<< Part 1
Michael confirmed my suspicion that MoI’s graphics engine was built from the ground up by him. One of its signature features is having a high quality curve display even on very old and basic video cards. Most 3D CAD programs use OpenGL and rely on the OpenGL video driver to hopefully do a nice job of antialiasing curves and lines. This is problematic though, because video card vendors have decided to only enable some nice features like that on their expensive “workstation” graphics cards and not have the functionality exposed on their lower end “gaming” cards. In fact, according to Michael, frequently the expensive cards actually use the exact same hardware as the cheaper gaming cards, the game card just has functions intentionally disabled.
Michael says, “So it’s not really that great to rely on the OpenGL video driver to handle things like this for you because they will intentionally not handle it in many cases, in order to give an incentive to buy the “high end” card instead. Or in some cases like Intel integrated graphics there isn’t actually a high end version of that available at all. MoI’s graphics engine takes a different approach. Instead of relying on the driver MoI instead has its own code to break curves down into line segments, then constructs thickened polygons from those lines, and then draws those polygons with textures applied, with the texture fading out along the far edge to make it blend nicely. This approach works on all video hardware that can draw texture mapped polygons. So for example, it provides the same kind of quality all the way back on the original GeForce1 or Radeon 7000 cards! Of course, newer cards can handle a higher volume of polygons better, so it is good to have something newer than those very old cards. But if you keep the scene size to a moderate level those really old cards are actually quite usable with MoI.”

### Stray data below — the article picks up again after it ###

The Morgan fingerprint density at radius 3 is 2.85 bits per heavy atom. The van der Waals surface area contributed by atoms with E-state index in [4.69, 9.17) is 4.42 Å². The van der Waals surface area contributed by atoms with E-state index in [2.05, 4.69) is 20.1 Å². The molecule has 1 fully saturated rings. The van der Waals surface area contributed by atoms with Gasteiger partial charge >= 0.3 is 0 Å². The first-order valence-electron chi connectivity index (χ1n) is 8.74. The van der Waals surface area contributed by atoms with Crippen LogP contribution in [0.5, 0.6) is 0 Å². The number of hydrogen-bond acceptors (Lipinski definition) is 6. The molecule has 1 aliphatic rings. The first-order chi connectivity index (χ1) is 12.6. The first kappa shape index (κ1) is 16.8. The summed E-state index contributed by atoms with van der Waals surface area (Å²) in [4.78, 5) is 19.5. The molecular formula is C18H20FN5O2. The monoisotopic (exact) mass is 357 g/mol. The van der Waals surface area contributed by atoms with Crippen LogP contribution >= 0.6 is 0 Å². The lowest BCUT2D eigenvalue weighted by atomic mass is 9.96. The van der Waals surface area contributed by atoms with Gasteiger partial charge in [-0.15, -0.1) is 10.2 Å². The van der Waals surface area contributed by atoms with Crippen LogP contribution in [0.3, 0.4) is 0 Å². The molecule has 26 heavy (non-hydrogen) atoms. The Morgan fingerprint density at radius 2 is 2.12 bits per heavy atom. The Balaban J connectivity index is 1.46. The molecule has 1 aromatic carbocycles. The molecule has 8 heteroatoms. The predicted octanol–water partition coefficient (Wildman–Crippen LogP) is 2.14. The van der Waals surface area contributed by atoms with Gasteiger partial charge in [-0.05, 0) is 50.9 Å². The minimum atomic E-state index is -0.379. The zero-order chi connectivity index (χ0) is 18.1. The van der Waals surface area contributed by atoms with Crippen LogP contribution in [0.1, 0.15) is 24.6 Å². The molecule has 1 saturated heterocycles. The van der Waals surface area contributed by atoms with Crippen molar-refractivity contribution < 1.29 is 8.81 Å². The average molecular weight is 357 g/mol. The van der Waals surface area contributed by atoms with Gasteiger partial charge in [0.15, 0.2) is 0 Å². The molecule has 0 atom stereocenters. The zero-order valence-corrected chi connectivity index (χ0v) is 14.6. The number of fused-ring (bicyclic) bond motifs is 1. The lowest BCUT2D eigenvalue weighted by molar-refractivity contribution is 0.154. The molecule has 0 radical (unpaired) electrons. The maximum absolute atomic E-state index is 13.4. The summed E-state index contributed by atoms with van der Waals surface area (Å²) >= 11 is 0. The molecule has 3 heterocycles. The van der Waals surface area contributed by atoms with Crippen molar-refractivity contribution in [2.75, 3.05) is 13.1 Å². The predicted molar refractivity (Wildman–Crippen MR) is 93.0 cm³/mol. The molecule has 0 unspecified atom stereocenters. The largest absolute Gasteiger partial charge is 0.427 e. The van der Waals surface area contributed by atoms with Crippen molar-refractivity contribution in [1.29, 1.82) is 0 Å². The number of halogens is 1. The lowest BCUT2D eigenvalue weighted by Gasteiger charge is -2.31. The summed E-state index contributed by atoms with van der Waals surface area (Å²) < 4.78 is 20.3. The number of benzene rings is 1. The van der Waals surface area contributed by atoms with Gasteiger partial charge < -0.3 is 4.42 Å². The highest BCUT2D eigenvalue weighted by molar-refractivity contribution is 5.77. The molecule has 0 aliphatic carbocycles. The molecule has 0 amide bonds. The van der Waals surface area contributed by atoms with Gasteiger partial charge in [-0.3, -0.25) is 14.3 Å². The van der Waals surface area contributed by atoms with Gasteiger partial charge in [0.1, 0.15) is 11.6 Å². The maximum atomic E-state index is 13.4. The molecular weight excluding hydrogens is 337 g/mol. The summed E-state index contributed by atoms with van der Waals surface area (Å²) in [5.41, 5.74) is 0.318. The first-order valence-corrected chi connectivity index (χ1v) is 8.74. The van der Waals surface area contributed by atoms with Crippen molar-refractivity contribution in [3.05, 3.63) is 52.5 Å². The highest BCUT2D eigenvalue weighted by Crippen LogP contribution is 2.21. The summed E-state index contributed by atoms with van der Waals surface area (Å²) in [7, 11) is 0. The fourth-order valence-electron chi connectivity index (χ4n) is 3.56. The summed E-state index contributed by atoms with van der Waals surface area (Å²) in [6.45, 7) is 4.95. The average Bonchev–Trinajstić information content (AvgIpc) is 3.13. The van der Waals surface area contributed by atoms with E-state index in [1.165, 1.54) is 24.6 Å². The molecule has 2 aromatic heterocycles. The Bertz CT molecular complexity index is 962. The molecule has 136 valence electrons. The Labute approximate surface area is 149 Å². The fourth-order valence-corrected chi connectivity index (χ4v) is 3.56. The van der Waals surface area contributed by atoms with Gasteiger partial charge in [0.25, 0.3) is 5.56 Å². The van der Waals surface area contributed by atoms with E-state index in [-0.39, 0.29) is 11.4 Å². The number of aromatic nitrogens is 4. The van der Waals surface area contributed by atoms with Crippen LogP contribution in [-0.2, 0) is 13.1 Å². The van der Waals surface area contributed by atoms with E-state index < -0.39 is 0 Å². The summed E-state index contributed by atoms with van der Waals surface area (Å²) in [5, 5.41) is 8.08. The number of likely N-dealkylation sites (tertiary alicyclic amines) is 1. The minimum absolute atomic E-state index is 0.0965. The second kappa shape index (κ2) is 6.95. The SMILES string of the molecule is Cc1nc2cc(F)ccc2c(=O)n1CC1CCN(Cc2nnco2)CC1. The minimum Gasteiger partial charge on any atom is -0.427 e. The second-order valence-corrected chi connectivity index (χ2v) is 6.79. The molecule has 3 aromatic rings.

MoI uses the Direct3D system instead of OpenGL, which also helps it run on modest hardware because the Direct3D drivers for low end hardware tends to be much more robust and not as buggy as the low end OpenGL drivers. In addition to being able to run on virtually any graphics card, MoI’s engine also enables some cool special effects. One effect that is important in MoI’s GUI is the halo effect that puts a kind of glow around the outside of a curve that you are targeting with your mouse. The glow gives you a preview of what will get selected when you click.
Also another subtle but nice effect is that sharp corners are extended to meet in a miter corner. Look closely at the corner areas in the image below.
Michael sent me one of the first early test images from the engine development which shows how texture mapping also works for applying a line type pattern along the curve in addition to the blended edges.
This is currently used for drawing construction lines in MoI and also for the hidden-line display.
Like I said, drop dead gorgeous!
Part 3 >>